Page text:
If the H37Rv:Δigr growth defect on cholesterol was due to the production of an inhibitory catabolite, we predicted that disruption of the mce4 cholesterol transport system would rescue H37Rv:Δigr growth in the presence of this sterol. Specialized phage transduction was used to generate H37Rv:ΔigrΔmce4, in which yrbE4a, the first gene of the mce4 operon, is replaced with a hygromycin resistance gene in the H37Rv:Δigr background (17). Putative double mutants were identified by PCR, and yrbE4a deletion was confirmed by Southern blotting (data not shown). The wild-type and H37Rv:Δigr and H37Rv:ΔigrΔmce4 mutant strains were tested for the ability to grow in cholesterol-containing medium. As predicted, the double-knockout strain grew better than H37Rv:Δigr although complementation was incomplete (Fig. (Fig.4A).4A). Consistent with these growth data, deleting mce4 in the H37Rv:Δigr strain background did not alter the ATP levels per cell in the presence of cholesterol (Fig. (Fig.4B).4B). From these in vitro data, we predicted that deletion of mce4 would rescue the attenuation phenotype initially caused by Δigr in a macrophage model of infection. THP-1 cells were infected with wild-type, Δigr, and Δigr Δmce4 bacteria, and macrophage survival was monitored by alamarBlue staining. As seen previously, Δigr was unable to kill THP-1 cells while wild-type M. tuberculosis efficiently killed the cells (Fig. (Fig.4C4C and reference 3). The Δigr Δmce4 double mutant regained the ability to kill THP-1 cells (Fig. (Fig.4C).4C). These data are consistent with the model in which Mce4 facilitates cholesterol entry into bacterial cells, where igr is required for full cholesterol metabolism.
Infection of mice with H37Rv:Δigr yields little or no increase in bacterial numbers for the first 2 weeks. However, from 2 weeks onward, we observed a steady increase in CFU counts until 12 weeks, when the bacterial burden in the lungs was comparable to that of mice infected with wild-type bacteria (3). To understand better the replication dynamics of this strain early in infection, we infected mice with H37Rv:Δigr carrying unstable plasmid pBP10 (6). Since this plasmid is lost at a stable, quantifiable rate in the absence of antibiotics, the loss of pBP10 can serve as a molecular replication clock, allowing us to differentiate between slower in vivo replication of the mutant and enhanced host-mediated bacterial killing (6).
Figure Figure5A5A compares the proportion of plasmid-carrying bacteria to the total CFU count over time for both H37Rv and H37Rv:Δigr. Consistent with the exponential increase in bacterial numbers observed during initial infection with H37Rv, plasmid loss in this strain was rapid; the proportion of cells carrying pBP10 dropped ~80% by week 2. In contrast, the proportion of H37Rv:Δigr cells carrying the plasmid was reduced by only ~40%. Slower plasmid loss in the mutant indicates that the modest CFU count increase of this strain in mouse lungs is due to slower replication in vivo, as opposed to a heightened susceptibility to host-mediated bacterial killing.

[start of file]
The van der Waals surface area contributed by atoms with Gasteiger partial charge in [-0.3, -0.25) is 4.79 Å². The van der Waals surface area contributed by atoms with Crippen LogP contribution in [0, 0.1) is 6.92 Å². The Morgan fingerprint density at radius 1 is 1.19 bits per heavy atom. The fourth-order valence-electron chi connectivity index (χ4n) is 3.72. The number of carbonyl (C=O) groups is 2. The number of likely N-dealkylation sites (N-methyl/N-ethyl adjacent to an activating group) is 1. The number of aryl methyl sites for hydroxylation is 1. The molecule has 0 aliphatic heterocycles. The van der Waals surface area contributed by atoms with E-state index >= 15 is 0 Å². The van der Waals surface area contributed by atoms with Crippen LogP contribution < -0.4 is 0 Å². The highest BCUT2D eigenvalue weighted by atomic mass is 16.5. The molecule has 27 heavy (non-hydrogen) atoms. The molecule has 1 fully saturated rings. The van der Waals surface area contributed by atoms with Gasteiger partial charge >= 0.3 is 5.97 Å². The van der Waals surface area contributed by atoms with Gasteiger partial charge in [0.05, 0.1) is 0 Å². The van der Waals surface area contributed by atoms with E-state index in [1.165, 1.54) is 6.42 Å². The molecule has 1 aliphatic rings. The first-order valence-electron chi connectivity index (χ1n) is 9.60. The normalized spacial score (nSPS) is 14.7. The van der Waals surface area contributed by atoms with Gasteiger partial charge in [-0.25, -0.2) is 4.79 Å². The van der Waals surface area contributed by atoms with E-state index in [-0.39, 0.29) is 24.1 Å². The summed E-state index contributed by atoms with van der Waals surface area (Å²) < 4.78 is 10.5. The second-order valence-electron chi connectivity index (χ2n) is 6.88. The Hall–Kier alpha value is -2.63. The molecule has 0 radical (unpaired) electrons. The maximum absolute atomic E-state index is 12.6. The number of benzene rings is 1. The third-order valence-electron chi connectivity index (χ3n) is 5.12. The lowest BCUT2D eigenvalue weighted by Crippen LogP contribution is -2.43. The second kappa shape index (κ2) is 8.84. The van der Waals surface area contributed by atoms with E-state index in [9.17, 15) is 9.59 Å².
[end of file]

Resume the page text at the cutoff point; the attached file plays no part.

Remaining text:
We recently developed a mathematical model relating the probability of plasmid loss by log-phase bacteria (described by the segregation constant s) and the bacterial replication rate r. These values were experimentally derived simply by determining the number of live bacteria and the percentage carrying the plasmid at any time point (6). The segregation constant s must be determined independently for each bacterial strain. We derived s for H37Rv:Δigr and found that it is nearly identical to that of H37Rv (data not shown). We then calculated the bacterial replication rate r and death rate δ of H37Rv:Δigr during different intervals of infection (Table (Table1).1). In contrast to wild-type bacteria, r for H37Rv:Δigr was modest (0.23, corresponding to a doubling time of 72 h) and remained relatively constant through the course of the experiment. However, the bacterial death rate δ was also modest, never exceeding 0.2 at any point during the experiment. The mathematical model also allows us to estimate the cumulative bacterial burden, the sum of all bacteria live, dead, and removed, during infection. Figure Figure5B5B illustrates that even after 12 weeks of infection, the cumulative bacterial burden of H37Rv:Δigr-infected mice is approximately 10-fold lower than that of mice infected with wild-type bacteria.
Taken together, these in vitro and in vivo data suggest that the slow growth of the Δigr mutant during infection might be due to continual cholesterol metabolism and the consequent accumulation of a toxic catabolic intermediate. To investigate this possibility, we determined whether the Δigr growth defect depended on the ability to acquire cholesterol from the host. Δmce4 mutants grow similarly to the wild type for the first 3 to 4 weeks of infection and only show an obvious growth or survival defect after 6 to 8 weeks (15). This allowed us to ask whether the Δmce4 mutation could suppress the early in vivo growth defect of the Δigr strain, which is readily observed within 3 weeks. We determined that the Δigr Δmce4 mutant strain grew significantly faster than the Δigr strain in the mouse lung (Fig. (Fig.6).6). In contrast to the partial suppression seen in vitro, we found that the mce4 mutation almost completely suppressed the phenotype of the Δigr mutant strain at 21 days postinfection and restored both the growth rate in the lung and the ability to disseminate to the spleen.